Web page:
Marisol (Marisol Escobar, American, b. France, 1930–2016) may have been “written out of history,” to quote this extraordinary artist’s obituary in the New York Times, but in Chicago she was never forgotten. Marisol holds a unique position in the MCA’s history: her gift of the wood and Formica Six Women (1965–66), featuring her own face on several of the figures, inaugurated the museum’s permanent collection. Since then we have included her work in numerous exhibitions including 2015’s MCA DNA: Warhol and Marisol which illuminated her friendship with Andy Warhol and featured her three-dimensional portrait of the Pop master.
In the 1950s Marisol had been associated with Surrealism—her Printer's Box from 1956 is currently on view in Surrealism: The Conjured Life. In the 1960s, she turned to innovative, bold depictions of family groups, women, and notables such as the Kennedys and was associated with Pop Art. Works like these gained attention in Chicago, where they were acquired by Pop Art collectors including MCA Life Trustee Buddy Mayer and Robert B. Mayer; Surrealist collectors Ruth and Leonard Horwich, Edwin and Lindy Bergman; and MCA founding President Joseph Shapiro and Jory Shapiro.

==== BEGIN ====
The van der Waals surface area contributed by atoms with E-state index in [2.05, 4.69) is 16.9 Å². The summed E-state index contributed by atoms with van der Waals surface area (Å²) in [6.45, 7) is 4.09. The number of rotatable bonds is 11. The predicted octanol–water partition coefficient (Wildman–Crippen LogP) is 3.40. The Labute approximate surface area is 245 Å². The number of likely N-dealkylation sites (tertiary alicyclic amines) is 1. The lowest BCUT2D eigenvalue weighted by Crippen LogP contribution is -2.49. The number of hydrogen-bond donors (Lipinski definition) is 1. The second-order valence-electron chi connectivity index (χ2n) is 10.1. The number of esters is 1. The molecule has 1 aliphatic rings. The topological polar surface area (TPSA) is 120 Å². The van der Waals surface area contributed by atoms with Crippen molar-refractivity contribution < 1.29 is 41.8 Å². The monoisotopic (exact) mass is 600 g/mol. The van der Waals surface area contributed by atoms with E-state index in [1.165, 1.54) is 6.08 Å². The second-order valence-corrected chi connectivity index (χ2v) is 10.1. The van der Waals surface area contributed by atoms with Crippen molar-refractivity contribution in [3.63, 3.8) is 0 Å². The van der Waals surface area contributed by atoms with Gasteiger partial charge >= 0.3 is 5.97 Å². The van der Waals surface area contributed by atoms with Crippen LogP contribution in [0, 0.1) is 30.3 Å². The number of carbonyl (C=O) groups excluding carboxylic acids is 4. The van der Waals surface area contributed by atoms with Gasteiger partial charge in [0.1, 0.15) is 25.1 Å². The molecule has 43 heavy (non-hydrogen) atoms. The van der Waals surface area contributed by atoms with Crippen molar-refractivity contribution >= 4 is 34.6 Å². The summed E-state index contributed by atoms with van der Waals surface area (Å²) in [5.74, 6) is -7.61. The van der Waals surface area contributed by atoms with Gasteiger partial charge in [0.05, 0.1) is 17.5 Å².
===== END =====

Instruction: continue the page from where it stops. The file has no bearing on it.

In 1968, Marisol decided to close her studio and travel the world. Six Women, however, was still in her possession; she had done minor repairs on it following a popular showing at her New York gallery, Sidney Janis. She contacted Joseph Shapiro and announced her intention to give the work to the museum founded by her Chicago collectors a year prior. Even though the MCA had not yet formally established a collection, the gift was gladly accepted!
—Lynne Warren, Curator at MCA Chicago